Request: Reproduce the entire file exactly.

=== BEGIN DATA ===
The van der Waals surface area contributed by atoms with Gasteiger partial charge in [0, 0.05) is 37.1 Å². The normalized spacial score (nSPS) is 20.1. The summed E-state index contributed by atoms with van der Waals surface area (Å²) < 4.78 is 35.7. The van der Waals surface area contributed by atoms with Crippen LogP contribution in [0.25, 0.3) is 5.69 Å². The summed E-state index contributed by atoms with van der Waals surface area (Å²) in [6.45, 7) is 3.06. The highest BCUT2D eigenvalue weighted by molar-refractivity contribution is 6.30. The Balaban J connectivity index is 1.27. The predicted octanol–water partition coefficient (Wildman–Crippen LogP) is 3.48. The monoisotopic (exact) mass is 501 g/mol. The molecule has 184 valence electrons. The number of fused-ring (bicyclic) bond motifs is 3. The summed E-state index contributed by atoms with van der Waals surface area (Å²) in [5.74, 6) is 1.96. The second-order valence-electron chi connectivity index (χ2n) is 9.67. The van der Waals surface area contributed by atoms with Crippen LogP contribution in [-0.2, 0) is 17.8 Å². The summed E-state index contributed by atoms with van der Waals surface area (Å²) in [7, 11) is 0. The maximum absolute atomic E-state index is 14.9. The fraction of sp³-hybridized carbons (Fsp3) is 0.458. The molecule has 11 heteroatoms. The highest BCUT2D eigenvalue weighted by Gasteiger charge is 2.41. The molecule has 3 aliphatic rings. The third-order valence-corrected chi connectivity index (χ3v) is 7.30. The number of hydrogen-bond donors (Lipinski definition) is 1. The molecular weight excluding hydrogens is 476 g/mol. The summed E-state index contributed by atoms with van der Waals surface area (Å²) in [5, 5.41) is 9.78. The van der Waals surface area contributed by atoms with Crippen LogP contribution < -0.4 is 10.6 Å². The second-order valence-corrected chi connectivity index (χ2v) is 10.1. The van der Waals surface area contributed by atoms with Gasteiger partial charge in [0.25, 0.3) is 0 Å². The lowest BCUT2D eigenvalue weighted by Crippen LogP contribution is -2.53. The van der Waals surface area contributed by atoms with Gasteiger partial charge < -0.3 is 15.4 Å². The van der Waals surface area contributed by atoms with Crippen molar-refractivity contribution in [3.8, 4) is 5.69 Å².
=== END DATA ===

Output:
The van der Waals surface area contributed by atoms with Gasteiger partial charge in [0, 0.05) is 37.1 Å². The normalized spacial score (nSPS) is 20.1. The summed E-state index contributed by atoms with van der Waals surface area (Å²) < 4.78 is 35.7. The van der Waals surface area contributed by atoms with Crippen LogP contribution in [0.25, 0.3) is 5.69 Å². The summed E-state index contributed by atoms with van der Waals surface area (Å²) in [6.45, 7) is 3.06. The highest BCUT2D eigenvalue weighted by molar-refractivity contribution is 6.30. The Balaban J connectivity index is 1.27. The predicted octanol–water partition coefficient (Wildman–Crippen LogP) is 3.48. The monoisotopic (exact) mass is 501 g/mol. The molecule has 184 valence electrons. The number of fused-ring (bicyclic) bond motifs is 3. The summed E-state index contributed by atoms with van der Waals surface area (Å²) in [5.74, 6) is 1.96. The second-order valence-electron chi connectivity index (χ2n) is 9.67. The van der Waals surface area contributed by atoms with Crippen LogP contribution in [-0.2, 0) is 17.8 Å². The summed E-state index contributed by atoms with van der Waals surface area (Å²) in [7, 11) is 0. The maximum absolute atomic E-state index is 14.9. The fraction of sp³-hybridized carbons (Fsp3) is 0.458. The molecule has 11 heteroatoms. The highest BCUT2D eigenvalue weighted by Gasteiger charge is 2.41. The molecule has 3 aliphatic rings. The third-order valence-corrected chi connectivity index (χ3v) is 7.30. The number of hydrogen-bond donors (Lipinski definition) is 1. The molecular weight excluding hydrogens is 476 g/mol. The summed E-state index contributed by atoms with van der Waals surface area (Å²) in [5, 5.41) is 9.78. The van der Waals surface area contributed by atoms with Crippen LogP contribution < -0.4 is 10.6 Å². The second-order valence-corrected chi connectivity index (χ2v) is 10.1. The van der Waals surface area contributed by atoms with Gasteiger partial charge in [0.25, 0.3) is 0 Å². The lowest BCUT2D eigenvalue weighted by Crippen LogP contribution is -2.53. The van der Waals surface area contributed by atoms with Gasteiger partial charge < -0.3 is 15.4 Å². The van der Waals surface area contributed by atoms with Crippen molar-refractivity contribution in [3.8, 4) is 5.69 Å².